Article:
* Your assessment is very important for improving the work of artificial intelligence, which forms the content of this project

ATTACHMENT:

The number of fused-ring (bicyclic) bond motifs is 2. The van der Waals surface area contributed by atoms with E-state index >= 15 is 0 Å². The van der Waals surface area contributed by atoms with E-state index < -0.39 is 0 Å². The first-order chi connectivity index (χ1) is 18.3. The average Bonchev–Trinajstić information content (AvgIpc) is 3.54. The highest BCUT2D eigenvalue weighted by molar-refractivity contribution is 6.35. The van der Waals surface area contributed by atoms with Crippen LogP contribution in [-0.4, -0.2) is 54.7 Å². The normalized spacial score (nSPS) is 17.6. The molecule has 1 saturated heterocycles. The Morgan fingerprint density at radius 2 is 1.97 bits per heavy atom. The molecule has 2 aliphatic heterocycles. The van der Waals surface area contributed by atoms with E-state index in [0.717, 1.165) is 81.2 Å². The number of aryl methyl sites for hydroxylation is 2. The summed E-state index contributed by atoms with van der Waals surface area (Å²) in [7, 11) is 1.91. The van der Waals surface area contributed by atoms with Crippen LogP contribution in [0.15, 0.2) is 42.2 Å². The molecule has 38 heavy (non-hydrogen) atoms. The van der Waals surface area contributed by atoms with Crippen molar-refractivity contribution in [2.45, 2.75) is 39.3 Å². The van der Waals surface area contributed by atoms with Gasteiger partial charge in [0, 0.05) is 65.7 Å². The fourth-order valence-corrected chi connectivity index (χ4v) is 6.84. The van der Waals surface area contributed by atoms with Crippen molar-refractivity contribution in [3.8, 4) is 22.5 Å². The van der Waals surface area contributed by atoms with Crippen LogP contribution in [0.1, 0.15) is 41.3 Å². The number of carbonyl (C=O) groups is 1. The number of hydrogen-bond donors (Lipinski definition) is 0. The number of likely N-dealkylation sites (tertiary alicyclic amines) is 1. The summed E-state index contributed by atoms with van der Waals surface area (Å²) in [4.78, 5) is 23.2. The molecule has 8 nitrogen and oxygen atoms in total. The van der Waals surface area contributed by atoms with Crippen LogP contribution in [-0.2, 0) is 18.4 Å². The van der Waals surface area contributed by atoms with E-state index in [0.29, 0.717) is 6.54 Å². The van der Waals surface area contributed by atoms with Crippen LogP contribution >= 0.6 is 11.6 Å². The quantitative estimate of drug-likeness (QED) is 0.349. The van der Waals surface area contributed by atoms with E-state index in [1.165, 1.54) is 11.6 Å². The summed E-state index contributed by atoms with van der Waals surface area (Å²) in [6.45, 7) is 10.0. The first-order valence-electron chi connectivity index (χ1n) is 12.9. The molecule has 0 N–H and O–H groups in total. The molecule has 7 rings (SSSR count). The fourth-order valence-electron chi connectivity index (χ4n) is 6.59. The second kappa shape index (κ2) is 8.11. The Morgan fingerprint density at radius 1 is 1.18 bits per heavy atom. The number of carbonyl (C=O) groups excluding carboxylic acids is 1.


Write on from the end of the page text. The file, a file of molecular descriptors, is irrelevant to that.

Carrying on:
Volume 04 / Issue 03 / September 2016 Page 60 boa.ac.uk JTO Peer-Reviewed Articles Advances in osteoarthritis imaging: What will make it into clinical practice? Stephen McDonnell Tom Turmezei, Martin Graves, Andrew McCaskie & Joshua Kaggie Osteoarthritis is one of the fastest increasing global health problems, causing pain and disability. End stage disease is treated effectively with joint replacement, but the number of replacements is increasing year-on-year, with increased costs for already stretched healthcare systems. population, less than 1% by mass. Therefore, compositional techniques rely on the ability to quantitatively measure changes in this macromolecular environment. A critical question is whether these techniques will have relevance to global joint health and treatment decisions in future clinical practice? Structural imaging Surgical interventions for early stage disease, such as regenerative treatments1, are currently limited, in part due to the lack of diagnostic imaging methods to accurately quantify disease severity and select patients for treatment. Looking ahead, cutting-edge imaging technologies may provide detailed assessments of the arthritic joint at an early stage, allowing the development and improvement of treatment strategies in early disease. Stephen McDonnell Improvements in regular clinical imaging techniques, such as x-ray, computed tomography (CT) and magnetic resonance imaging (MRI) will give more detailed anatomical resolution and be combined with assessment of biological function. In this review article we explore imaging techniques likely to impact on clinical practice, focusing on plain radiography, CT and MRI. Other techniques such as ultrasound and nuclear medicine may also play an important role. The difference between structural and compositional imaging One important distinction in imaging osteoarthritis is whether the technique provides structural or compositional information. Structural imaging is the basis of current clinical imaging and depicts joint morphology from a limited range of tissue characteristics such as mineralisation, fat and water content. This can be used to assess the early features that might predispose to later disease, or for monitoring progression towards end-stage joint failure. Compositional imaging techniques assess joint tissue characteristics beyond the macroscopic structural level, identifying early changes, prior to cartilage loss, that would otherwise be considered irreversible (OARSI grade IV2). Cartilage is an avascular, aneural and alymphatic extracellular matrix formed predominantly from collagen and glycosaminoglycans (GAG) networks, with a small chondrocyte X-ray Radiography Planar X-rays have been the mainstay of clinical and research osteoarthritis imaging. It is low cost, accessible, quick and relatively easy to interpret. Thus it will continue to inform clinical assessment and decision-making, particularly in monitoring progression and following up therapies, such as joint replacement. However, compared to other modalities its two-dimensional nature makes it insensitive to structural change and unlikely to have an extended role. Computed Tomography (CT) CT is excellent at imaging bone. As such, it has mainly been used as a tool for the pre-operative planning of surgery, for example alignment, dysplasia, patientspecific implants. Similar to radiography, CT is low cost, accessible and can be acquired rapidly. Although the relatively higher exposure to ionising radiation compared to radiography, is a concern, particularly if planning multiple exposures for follow-up Volume 04 / Issue 03 / September 2016 Page 61 boa.ac.uk © 2016 British Orthopaedic Association Journal of Trauma and Orthopaedics: Volume 04, Issue 03, pages 60-63 Title: Advances in osteoarthritis imaging: What will make it into clinical practice? Authors: Stephen McDonnell, Tom Turmezei, Martin Graves, Andrew McCaskie & Joshua Kaggie Division of Trauma and Orthopaedics, University of Cambridge Arthritis Research UK Tissue Engineering Centre Figure 1: Quantitative measurement of cortical thickness at the hip in 3D from clinical CT imaging data using Stradwin software (http://mi.eng.cam.ac.uk/~rwp/stradwin) displayed as a colour map on a 3D mesh framework. Note increased thickness compared to other articular regions at the femoral superior subchondral bone plate, a key load-bearing site imaging or if used in a younger population. Increasingly low-dose protocols are being developed that will make this less of an issue3. CT can also be used to quantitatively map structural features of disease such as subchondral bone thickness, density, and joint space width (JSW) in three-dimensions (Figure 1)4. Given their association with recognised tissue changes in the development of osteoarthritis5, changes in these parameters are likely to be meaningful in disease progression or response to therapy. Magnetic resonance imaging (MRI) MRI has traditionally been used to supplement radiography in the clinical evaluation of osteoarthritis, mainly in the characterisation of structural joint damage and cartilage health. One of the main strengths of structural MRI is its ability to evaluate early soft tissue features, such as synovitis6 and bone marrow edema7 whilst also detecting ligament, fibrocartilage and hyaline cartilage damage. Semi-quantitative systems exist for scoring these features, but these scores are mainly used as research tools. The MOCART system has been used to assess cartilage repair technique viability and is likely to be become more familiar as these surgical techniques become more established. We refer readers with an interest in semi-quantitative MRI scoring on to an in-depth review by Guermazi et al.8. In addition to observergenerated scoring, there are a variety of 3D MRI methods that can create contrast between cartilage and bone, allowing 3D visualisation and structural quantification9,10. These can be used for measurement of cartilage thickness and volume (Figure 2). Such measures are likely to become increasingly important with the advent of whole joint therapies, which look to reverse deterioration in cartilage health. Compositional/Physiological Imaging MRI is the forerunner in compositional imaging. Although many compositional techniques are not used clinically as a result of the lack of early osteoarthritis management options, this is likely to change as new therapies become available. There is a range of techniques that have been validated in small, specific cohorts of early osteoarthritis which are beginning to be used in clinical practice: here we look at the most relevant#. dGEMRIC Delayed Gadonlinium Enhanced MRI with Contrast (dGEMRIC) measures the T1 relaxation time in cartilage before and 90 minutes after the intravascular injection of a gadolinium-based contrast agent12-14. Damage to articular cartilage is associated with Glycosaminoglycans (GAG) loss, so decreased GAG levels allow greater penetration of gadolinium from synovial fluid into the cartilage matrix, leading to reduced T1 relaxation times. dGEMRIC has proven ability to identify cartilage damage relevant to disease outcome before structural changes13-17. However, the long times required for joint perfusion has so far kept it from widespread clinical application. dGEMRIC’s use of gadolinium is also a concern due to recently discovered retention in the brain and established toxicity in patients with renal impairment18. As a result, non-gadolinium-based measures of cartilage integrity may well play a wider role (Figure 319). Proton Relaxation MRI: T2, T1rho and T2* mapping Other types of quantitative MRI acquisition are sensitive to compositional changes that can be probed through relaxation time measurements. Four main relaxation times can be measured: T1 (as in dGEMRIC), T2, T1rho, and T2*. Each of these creates different image contrasts between tissues types, with additional post-processing to give quantitative results that can be mapped in 2D or 3D. T2 mapping using spin echo based MRI sequences has been the most common method for identifying changes relevant to osteoarthritis (Figure 4)20,21, with >> T2 values shown to correlate Figure 2: Quantitative cartilage thickness at the femoral articular surface in 3D as measured from segmentation in a 3D T1-weighted MRI series using Stradwin software. The tibial articular surfaces are shown in grey # For in depth reading into the full range of compositional MRI techniques currently available, we refer readers on to a recent review by Guermazi et al.11 Volume 04 / Issue 03 / September 2016 Page 62 boa.ac.uk JTO Peer-Reviewed Articles MRI systems, and while T1rho is becoming increasingly available it does require additional specialised software. Figure 3: dGEMRIC of articular cartilage at the knee joint (sagittal). Note the increased T1 values at the weight-bearing surfaces of the femur and tibia (dashed lines) compared to the rest of the cartilage19 with water levels in cartilage, synovial fluid, and muscle22. The underlying principle is that since damaged cartilage has increased water content, T2 values will be higher in unhealthy regions. However, changes in these values are not correlated with acute injury. T1rho images appear similar to T2, but use a special technique that measures relaxation dominated by macromolecular correlation times. It has the advantage over T2 of being more sensitive to early microscopic change23, and more repeatable in one study involving anterior cruciate ligament injuries24. Both T2 and T1rho correlate with age, which is a strong indication of their sensitivity to related proteoglycan changes25,26. T2 maps can be acquired on many Figure 4: Sagittal T1rho image (a) and map (b, T2 image (c) and map (d), and T2* image (e) and map (f) in a healthy knee. All three techniques can be used to quantitatively assess the state of cartilage health. Maps can be masked to provide values exclusive to cartilage regions The principle of T2* mapping is similar to T2 mapping, except that it is based on gradient-echo based MRI sequences that demonstrate susceptibility to local magnetic field inhomogeneities. Using a similar effect as harnessed in T2 mapping, T2* maps similar properties of cartilage as T2 but using much faster acquisitions. T2* mapping is available on many clinical imaging systems, and as with T2 and T1rho mapping, we are likely to see this in clinical practice once the clinical relevance of these quantitative cartilage measures is established. Ultrashort Echo Time (UTE) MRI MRI signals decay rapidly (T2 < 10 ms) in bone or near the bonecartilage interface27-29 so they are unseen on conventional MR images. Ultra-short echo time (UTE) MRI captures this fast-decaying signal by using novel acquisition methods30,31. UTE MRI can therefore image the deep cartilage layers31. Subtracted UTE images can also be used to highlight differences at the osteochondral junction (Figure 5)31. UTE techniques are becoming more clinically available, although commercial implementation has been slow partially due to increased computational requirements30,32. The relevance of UTE imaging is yet to be established in disease progression. Sodium MRI Instead of using hydrogen atoms as the basis for tissue signal, it is possible to use other atoms. Sodium MRI can create image contrast not available with other standard protonbased methods33,34 (Figure 6). Positively-charged sodium is attracted to negatively charged proteoglycans, such that healthy cartilage contains more sodium than osteoarthritic cartilage35-37. Sodium MRI requires specialised software and hardware that is not widely available on clinical MRI systems, but these can be found at various research institutions38,39 and is likely that it will ultimately be used in disease assessment40. Conclusion Orthopaedics is continually evolving and is our diagnostic resource. Even the very familiar MRI examination will, as 3T field strength imaging becomes routinely available, provide quantitative structural and compositional imaging techniques described here, which will in turn provide realistic diagnostic and prognostic options. In the coming decade it is likely that patients with early osteoarthritis will have access to quantitative imaging methods. This will be an unprecedented opportunity for the clinician to refine and develop new treatments for cartilage repair and early osteoarthritis. Figure 5: Sagittal UTE image of a healthy knee. The short TE of the first image (32 µs) allows UTE structures to be visualised; these signals have decayed by the late echo image (4.5 ms). The subtraction image shows the delineation of deep cartilage (arrow), which is usually an undefined low-signal structure in standard MRI Volume 04 / Issue 03 / September 2016 Page 63 boa.ac.uk © 2016 British Orthopaedic Association Journal of Trauma and Orthopaedics: Volume 04, Issue 03, pages 60-63 Title: Advances in osteoarthritis imaging: What will make it into clinical practice? Authors: Stephen McDonnell, Tom Turmezei, Martin Graves, Andrew McCaskie & Joshua Kaggie Division of Trauma and Orthopaedics, University of Cambridge Arthritis Research UK Tissue Engineering Centre Figure 6: Standard sagittal proton T2 image (a), sodium MRI image (b), in a healthy knee. The sodium image gives an indirect measurement of proteoglycan content, which has been shown to be an indicator of cartilage health Acknowledgements Correspondence The UTE images are courtesy of Dr. James MacKay. Dr. Joshua Kaggie is funded by GlaxoSmithKline. The work was supported by the Addenbrooke’s Charitable Trust and the NIHR comprehensive Biomedical Research Centre award to Cambridge University Hospitals NHS Foundation Trust in partnership with the University of Cambridge. n Email: [email protected] Stephen McDonnell is a University Lecturer and Honorary Consultant Orthopaedic Surgeon in Cambridge. He has an interest in early arthritis phenotypes, novel radiology techniques, patient stratification and treatments. References References can be found online at www.boa.ac.uk/publications/JTO or by scanning the QR Code. References 1. Pers YM, Rackwitz L, Ferreira R, et al. Adipose Mesenchymal Stromal Cell-Based Therapy for Severe Osteoarthritis of the Knee: A Phase I Dose-Escalation Trial. Stem cells translational medicine. 2016. 2. Pritzker KP, Gay S, Jimenez SA, et al. Osteoarthritis cartilage histopathology: grading and staging. Osteoarthritis and cartilage / OARS, Osteoarthritis Research Society. 2006;14:13-29. 3. Henckel J, Richards R, Lozhkin K, et al. Very low-dose computed tomography for planning and outcome measurement in knee replacement. The imperial knee protocol. The Journal of bone and joint surgery British volume. 2006;88:1513-1518. 4. Turmezei TD, Treece GM, Gee AH, et al. Quantitative 3D analysis of bone in hip osteoarthritis using clinical computed tomography. Eur Radiol. 2015. 5. Bousson V, Lowitz T, Laouisset L, et al. CT imaging for the investigation of subchondral bone in knee osteoarthritis. Osteoporosis international : a journal established as result of cooperation between the European Foundation for Osteoporosis and the National Osteoporosis Foundation of the USA. 2012;23 Suppl 8:S861-865. 6. Hill CL, Hunter DJ, Niu J, et al. Synovitis detected on magnetic resonance imaging and its relation to pain and cartilage loss in knee osteoarthritis. Annals of the rheumatic diseases. 2007;66:1599-1603. 7. Graif M, Schweitzer M, Deely D, et al. The septic versus nonseptic inflamed joint: MRI characteristics. Skeletal radiology. 1999;28:616-620. 8. Guermazi A, Roemer FW, Haugen IK, et al. MRI-based semiquantitative scoring of joint pathology in osteoarthritis. Nature Reviews Rheumatology. 2013;9:236-251. 9. Hardy PA, Recht MP, Piraino D, et al. Optimization of a dual echo in the steady state (DESS) free‐precession sequence for imaging cartilage. Journal of Magnetic Resonance Imaging. 1996;6:329-335. 10. Eckstein F, Hudelmaier M, Wirth W, et al. Double echo steady state magnetic resonance imaging of knee articular cartilage at 3 Tesla: a pilot study for the Osteoarthritis Initiative. Annals of the rheumatic diseases. 2006;65:433-441. 11. Guermazi A, Alizai H, Crema MD, et al. Compositional MRI techniques for evaluation of cartilage degeneration in osteoarthritis. Osteoarthritis Cartilage. 2015;23:1639-1653. 12. Tiderius CJ, Svensson J, Leander P, et al. dGEMRIC (delayed gadolinium‐enhanced MRI of cartilage) indicates adaptive capacity of human knee cartilage. Magnetic resonance in medicine : official journal of the Society of Magnetic Resonance in Medicine / Society of Magnetic Resonance in Medicine. 2004;51:286-290. 13. Trattnig S, Mlyńarik Vr, Breitenseher M, et al. MRI visualization of proteoglycan depletion in articular cartilage via intravenous administration of Gd-DTPA. Magnetic resonance imaging. 1999;17:577-583. 14. Bashir A, Gray ML, Boutin RD, et al. Glycosaminoglycan in articular cartilage: in vivo assessment with delayed Gd (DTPA)(2-)-enhanced MR imaging. Radiology. 1997;205:551-558. 15. Bittersohl B. Delayed gadolinium-enhanced magnetic resonance imaging of hip joint cartilage (dGEMRIC): pearls and pitfalls. Orthopedic reviews. 2011;3:11. 16. Burstein D, Velyvis J, Scott KT, et al. Protocol issues for delayed Gd (DTPA) 2–‐enhanced MRI (dGEMRIC) for clinical evaluation of articular cartilage. Magnetic resonance in medicine : official journal of the Society of Magnetic Resonance in Medicine / Society of Magnetic Resonance in Medicine. 2001;45:36-41. 17. Cunningham T, Jessel R, Zurakowski D, et al. Delayed gadolinium-enhanced magnetic resonance imaging of cartilage to predict early failure of Bernese periacetabular osteotomy for hip dysplasia. J Bone Joint Surg Am. 2006;88:1540-1548. 18. Kanda T, Ishii K, Kawaguchi H, et al. High signal intensity in the dentate nucleus and globus pallidus on unenhanced T1-weighted MR images: relationship with increasing cumulative dose of a gadolinium-based contrast material. Radiology. 2013;270:834-841. 19. Williams, A., Sharma, L., McKenzie, C. A., Prasad, P. V. and Burstein, D. (2005), Delayed gadolinium-enhanced magnetic resonance imaging of cartilage in knee osteoarthritis: Findings at different radiographic stages of disease and relationship to malalignment. Arthritis & Rheumatism, 52: 3528–3535. doi: 10.1002/art.21388 20. Kijowski R, Blankenbaker DG, Munoz del Rio A, et al. Evaluation of the articular cartilage of the knee joint: value of adding a T2 mapping sequence to a routine MR imaging protocol. Radiology. 2013;267:503-513. 21. Dunn TC, Lu Y, Jin H, et al. T2 Relaxation Time of Cartilage at MR Imaging: Comparison with Severity of Knee Osteoarthritis 1. Radiology. 2004;232:592-598. 22. Liess C, Lüsse S, Karger N, et al. Detection of changes in cartilage water content using MRI T 2-mapping in vivo. Osteoarthritis and Cartilage. 2002;10:907-913. 23. Akella SV, Reddy Regatte R, Gougoutas AJ, et al. Proteoglycan‐induced changes in T1ρ‐relaxation of articular cartilage at 4T. Magnetic resonance in medicine : official journal of the Society of Magnetic Resonance in Medicine / Society of Magnetic Resonance in Medicine. 2001;46:419-423. 24. Nishioka H, Hirose J, Nakamura E, et al. Detecting ICRS grade 1 cartilage lesions in anterior cruciate ligament injury using T1ρ and T2 mapping. European journal of radiology. 2013;82:1499-1505. 25. Wang Y-XJ, Griffith JF, Leung JC, et al. Age related reduction of T1rho and T2 magnetic resonance relaxation times of lumbar intervertebral disc. Quantitative imaging in medicine and surgery. 2014;4:259. 26. Mosher TJ, Liu Y, Yang QX, et al. Age dependency of cartilage magnetic resonance imaging T2 relaxation times in asymptomatic women. Arthritis & Rheumatism. 2004;50:2820-2828. 27. Freeman DM, Bergman G, Glover G. Short TE MR microscopy: accurate measurement and zonal differentiation of normal hyaline cartilage. Magnetic resonance in medicine : official journal of the Society of Magnetic Resonance in Medicine / Society of Magnetic Resonance in Medicine. 1997;38:72-81. 28. Xia Y, Farquhar T, Burton‐Wurster N, et al. Diffusion and relaxation mapping of cartilage‐bone plugs and excised disks using microscopic magnetic resonance imaging. Magnetic resonance in medicine : official journal of the Society of Magnetic Resonance in Medicine / Society of Magnetic Resonance in Medicine. 1994;31:273-282. 29. Williams A, Qian Y, Bear D, et al. Assessing degeneration of human articular cartilage with ultra-short echo time (UTE) T 2* mapping. Osteoarthritis and Cartilage. 2010;18:539-546. 30. Gold GE, Thedens DR, Pauly JM, et al. MR imaging of articular cartilage of the knee: new methods using ultrashort TEs. AJR American journal of roentgenology. 1998;170:1223-1226. 31. Bae WC, Dwek JR, Znamirowski R, et al. Ultrashort Echo Time MR Imaging of Osteochondral Junction of the Knee at 3 T: Identification of Anatomic Structures Contributing to Signal Intensity 1. Radiology. 2010;254:837-845. 32. Samsonov A, Block WF, Field AS. Reconstruction of MRI data using sparse matrix inverses. Signals, Systems and Computers, 2007 ACSSC 2007 Conference Record of the Forty-First Asilomar Conference on: IEEE; 2007:1884-1887. 33. Madelin G, Regatte RR. Biomedical applications of sodium MRI in vivo. Journal of Magnetic Resonance Imaging. 2013;38:511-529. 34. Zbýň Š, Mlynárik V, Juras V, et al. Evaluation of cartilage repair and osteoarthritis with sodium MRI. NMR in Biomedicine. 2016;29:206-215. 35. Shapiro EM, Borthakur A, Gougoutas A, et al. 23Na MRI accurately measures fixed charge density in articular cartilage. Magnetic resonance in medicine : official journal of the Society of Magnetic Resonance in Medicine / Society of Magnetic Resonance in Medicine. 2002;47:284-291. 36. Reddy R, Insko EK, Noyszewski EA, et al. Sodium MRI of human articular cartilage in vivo. Magn Reson Med. 1998;39:697-701. 37. Madelin G, Babb J, Xia D, et al. Articular cartilage: evaluation with fluid-suppressed 7.0-T sodium MR imaging in subjects with and subjects without osteoarthritis. Radiology. 2013;268:481-491. 38. Wiggins GC, Brown R, Lakshmanan K. High-performance radiofrequency coils for 23Na MRI: brain and musculoskeletal applications. NMR in Biomedicine. 2016;29:96-106. 39. Bangerter NK, Kaggie JD, Taylor MD, et al. Sodium MRI radiofrequency coils for body imaging. NMR in Biomedicine. 2016;29:107-118. 40. de Bruin PW, Versluis MJ, Koken P, et al. Time-efficient interleaved 23Na and 1H acquisition at 7T. Milan, Italy: Proc. Intl. Soc. Mag. Reson. Med.; 2014:0034.